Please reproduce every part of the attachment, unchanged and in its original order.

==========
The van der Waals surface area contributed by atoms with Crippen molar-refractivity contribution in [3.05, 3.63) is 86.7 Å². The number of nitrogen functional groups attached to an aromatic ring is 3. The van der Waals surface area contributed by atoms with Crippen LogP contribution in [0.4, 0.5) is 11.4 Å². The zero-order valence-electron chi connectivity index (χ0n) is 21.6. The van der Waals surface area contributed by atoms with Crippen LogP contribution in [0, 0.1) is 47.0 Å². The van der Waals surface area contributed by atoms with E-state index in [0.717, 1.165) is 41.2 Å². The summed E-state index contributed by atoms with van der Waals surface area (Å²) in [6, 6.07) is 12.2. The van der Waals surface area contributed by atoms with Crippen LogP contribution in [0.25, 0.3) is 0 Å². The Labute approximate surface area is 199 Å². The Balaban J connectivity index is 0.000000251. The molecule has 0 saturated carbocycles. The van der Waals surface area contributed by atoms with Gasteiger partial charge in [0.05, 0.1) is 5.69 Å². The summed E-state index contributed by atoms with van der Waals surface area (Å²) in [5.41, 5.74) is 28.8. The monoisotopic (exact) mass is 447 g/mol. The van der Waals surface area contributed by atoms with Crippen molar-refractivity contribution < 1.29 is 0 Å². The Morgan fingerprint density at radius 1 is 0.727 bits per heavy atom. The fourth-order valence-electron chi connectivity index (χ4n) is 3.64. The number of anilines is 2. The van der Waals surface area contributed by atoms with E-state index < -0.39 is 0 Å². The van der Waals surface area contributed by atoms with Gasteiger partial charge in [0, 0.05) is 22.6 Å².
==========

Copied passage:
The van der Waals surface area contributed by atoms with Crippen molar-refractivity contribution in [3.05, 3.63) is 86.7 Å². The number of nitrogen functional groups attached to an aromatic ring is 3. The van der Waals surface area contributed by atoms with Crippen LogP contribution in [0.4, 0.5) is 11.4 Å². The zero-order valence-electron chi connectivity index (χ0n) is 21.6. The van der Waals surface area contributed by atoms with Crippen LogP contribution in [0, 0.1) is 47.0 Å². The van der Waals surface area contributed by atoms with E-state index in [0.717, 1.165) is 41.2 Å². The summed E-state index contributed by atoms with van der Waals surface area (Å²) in [6, 6.07) is 12.2. The van der Waals surface area contributed by atoms with Crippen LogP contribution in [0.25, 0.3) is 0 Å². The Labute approximate surface area is 199 Å². The Balaban J connectivity index is 0.000000251. The molecule has 0 saturated carbocycles. The van der Waals surface area contributed by atoms with Gasteiger partial charge in [0.05, 0.1) is 5.69 Å². The summed E-state index contributed by atoms with van der Waals surface area (Å²) in [5.41, 5.74) is 28.8. The monoisotopic (exact) mass is 447 g/mol. The van der Waals surface area contributed by atoms with Crippen molar-refractivity contribution < 1.29 is 0 Å². The Morgan fingerprint density at radius 1 is 0.727 bits per heavy atom. The fourth-order valence-electron chi connectivity index (χ4n) is 3.64. The number of anilines is 2. The van der Waals surface area contributed by atoms with E-state index < -0.39 is 0 Å². The van der Waals surface area contributed by atoms with Gasteiger partial charge in [0, 0.05) is 22.6 Å².